Theatrical release poster
|Directed by||Roman Polanski|
|Produced by||William Castle|
|Screenplay by||Roman Polanski|
|Based on||Rosemary's Baby
by Ira Levin
|Music by||Krzysztof Komeda|
|Cinematography||William A. Fraker|
|Edited by||Sam O'Steen
|Distributed by||Paramount Pictures|
|Running time||136 minutes|
Rosemary's Baby is a 1968 American psychological horror film written and directed by Roman Polanski, based on the bestselling 1967 novel Rosemary's Baby by Ira Levin. The cast includes Mia Farrow, John Cassavetes, Ruth Gordon, Ralph Bellamy, Maurice Evans, Sidney Blackmer and Charles Grodin (in his first film appearance). It was produced by William Castle.
Farrow plays a pregnant woman who fears that her husband may have made a pact with their eccentric neighbors, believing he may have promised them the child to be used as a human sacrifice in their occult rituals in exchange for success in his acting career.
The film was an enormous commercial success, earning over $33 million in the United States on a modest budget of $3.2 million. It was met with near universal acclaim from film critics and earned numerous nominations and awards. The American Film Institute ranked the film 9th in their 100 Years...100 Thrills list. The official tagline of the film is "Pray for Rosemary's Baby".
In 1965, Rosemary Woodhouse (Mia Farrow), a bright but somewhat naive young housewife, and Guy (John Cassavetes), her husband and a struggling actor, move into the Bramford, an antiquated New York City apartment building. The couple learns from the building's manager, Mr. Nicklas (Elisha Cook, Jr.), that their new residence was previously inhabited by Mrs. Gardenia, an elderly woman who had seemingly gone senile. Guy also discovers a dresser concealing a simple closet which contains nothing except a vacuum and a few other items. Rosemary and Guy are quickly befriended by their elderly, eccentric neighbors, Minnie (Ruth Gordon) and Roman Castevet (Sidney Blackmer).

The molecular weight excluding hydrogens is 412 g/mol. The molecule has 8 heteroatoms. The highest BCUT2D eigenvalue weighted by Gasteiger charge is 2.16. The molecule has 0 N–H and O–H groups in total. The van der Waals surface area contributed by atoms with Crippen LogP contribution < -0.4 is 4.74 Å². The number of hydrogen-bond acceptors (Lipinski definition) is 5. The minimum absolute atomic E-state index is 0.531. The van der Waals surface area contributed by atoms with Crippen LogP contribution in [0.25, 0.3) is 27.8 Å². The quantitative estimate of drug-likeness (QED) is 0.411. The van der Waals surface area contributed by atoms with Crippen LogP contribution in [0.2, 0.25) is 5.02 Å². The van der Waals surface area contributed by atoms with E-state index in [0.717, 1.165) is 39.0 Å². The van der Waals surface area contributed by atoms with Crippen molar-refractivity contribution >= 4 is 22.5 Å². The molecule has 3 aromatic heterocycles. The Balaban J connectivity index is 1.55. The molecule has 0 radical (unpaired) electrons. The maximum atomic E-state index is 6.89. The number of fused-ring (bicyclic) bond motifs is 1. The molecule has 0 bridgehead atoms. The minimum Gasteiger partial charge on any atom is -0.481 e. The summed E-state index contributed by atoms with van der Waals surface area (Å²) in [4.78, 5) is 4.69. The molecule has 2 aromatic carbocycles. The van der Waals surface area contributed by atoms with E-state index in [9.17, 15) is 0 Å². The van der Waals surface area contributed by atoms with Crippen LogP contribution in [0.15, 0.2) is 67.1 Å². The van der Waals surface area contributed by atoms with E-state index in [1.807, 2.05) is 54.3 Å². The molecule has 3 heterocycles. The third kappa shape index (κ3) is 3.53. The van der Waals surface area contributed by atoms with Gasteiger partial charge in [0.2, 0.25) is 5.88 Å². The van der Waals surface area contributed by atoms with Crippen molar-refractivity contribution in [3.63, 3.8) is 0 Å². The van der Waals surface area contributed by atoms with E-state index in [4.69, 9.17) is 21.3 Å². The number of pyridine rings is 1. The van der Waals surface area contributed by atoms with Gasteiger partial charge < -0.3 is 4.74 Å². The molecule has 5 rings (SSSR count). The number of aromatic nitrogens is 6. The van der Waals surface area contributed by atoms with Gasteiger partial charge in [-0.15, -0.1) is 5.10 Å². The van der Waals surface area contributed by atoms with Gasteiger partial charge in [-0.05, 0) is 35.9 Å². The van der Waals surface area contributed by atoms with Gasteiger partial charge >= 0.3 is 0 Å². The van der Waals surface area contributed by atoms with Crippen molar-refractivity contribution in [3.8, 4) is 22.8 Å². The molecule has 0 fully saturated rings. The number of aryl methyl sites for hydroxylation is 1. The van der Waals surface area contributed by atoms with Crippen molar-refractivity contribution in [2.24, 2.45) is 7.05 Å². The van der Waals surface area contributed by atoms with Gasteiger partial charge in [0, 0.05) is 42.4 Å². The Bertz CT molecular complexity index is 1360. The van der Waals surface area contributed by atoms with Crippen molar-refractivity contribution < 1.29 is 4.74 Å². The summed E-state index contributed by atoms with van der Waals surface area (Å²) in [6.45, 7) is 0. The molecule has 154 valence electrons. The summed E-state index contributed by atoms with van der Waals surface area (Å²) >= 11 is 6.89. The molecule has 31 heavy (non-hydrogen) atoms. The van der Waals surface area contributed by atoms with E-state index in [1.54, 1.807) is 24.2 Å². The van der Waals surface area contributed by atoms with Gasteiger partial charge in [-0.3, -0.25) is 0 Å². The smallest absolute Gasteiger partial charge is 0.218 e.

Rosemary meets a young woman, Terry Gionoffrio (Angela Dorian), a recovering drug addict whom the Castevets took in from the street. As Rosemary admires a pendant necklace the Castevets gave to Terry, she notices its strange smell. Returning home one night, Guy and Rosemary find that Terry has thrown herself to her death from the window of the Castevets' seventh-floor apartment.
Minnie invites the Woodhouses to dinner and they reluctantly accept. Guy forms a bond with the Castevets. Minnie gives Terry's pendant to Rosemary, telling her it is a good luck charm and the odd smell is from a plant called "tannis root". Later, Guy lands a role in a play when the actor who was originally cast suddenly and inexplicably goes blind. Guy suggests that he and Rosemary have a baby.
On the night they plan to conceive, Minnie brings them individual cups of chocolate mousse. Rosemary finds hers has a chalky undertaste and surreptitiously throws it away after a few mouthfuls. Rosemary passes out and experiences what she perceives to be a strange dream in which she is raped by a demonic presence in front of Guy, the Castevets, and other Bramford tenants. When she wakes, she finds scratches on her body. Guy tells her that he had sex with her while she was unconscious because he did not want to pass up the moment for her to conceive.
Rosemary learns that she is pregnant and is due on June 28, 1966. She plans to receive obstetric care from Dr. Hill (Charles Grodin), who is recommended to her by her friend Elise (Emmaline Henry). However, the Castevets insist she see their good friend, Dr. Abraham Sapirstein (Ralph Bellamy), who says that Minnie will make Rosemary a daily drink which is healthier than the usual vitamin pills.
For the first three months of her pregnancy, Rosemary suffers severe abdominal pains, loses weight, becomes unusually pale, and craves raw meat and chicken liver. Dr. Sapirstein insists the pain will subside soon, and assures her she has nothing to worry about. When her old friend Hutch (Maurice Evans) sees Rosemary's gaunt appearance and hears that she is being fed the mysterious tannis root, he is disturbed enough to do some research. Before he can tell Rosemary his findings, he mysteriously falls into a coma. When Rosemary cannot bear her abdominal pains another minute, they suddenly disappear.
Three months later, Hutch dies. He leaves Rosemary a book about witchcraft and it is delivered to her at his funeral along with the cryptic message: "The name is an anagram". Rosemary deduces that Roman Castevet is really Steven Marcato, the son of a former resident of the Bramford who was accused of being a Satanist. Rosemary suspects her neighbors and Dr. Sapirstein are part of a cult with sinister designs for her baby, and that Guy is cooperating with them in exchange for help in advancing his career.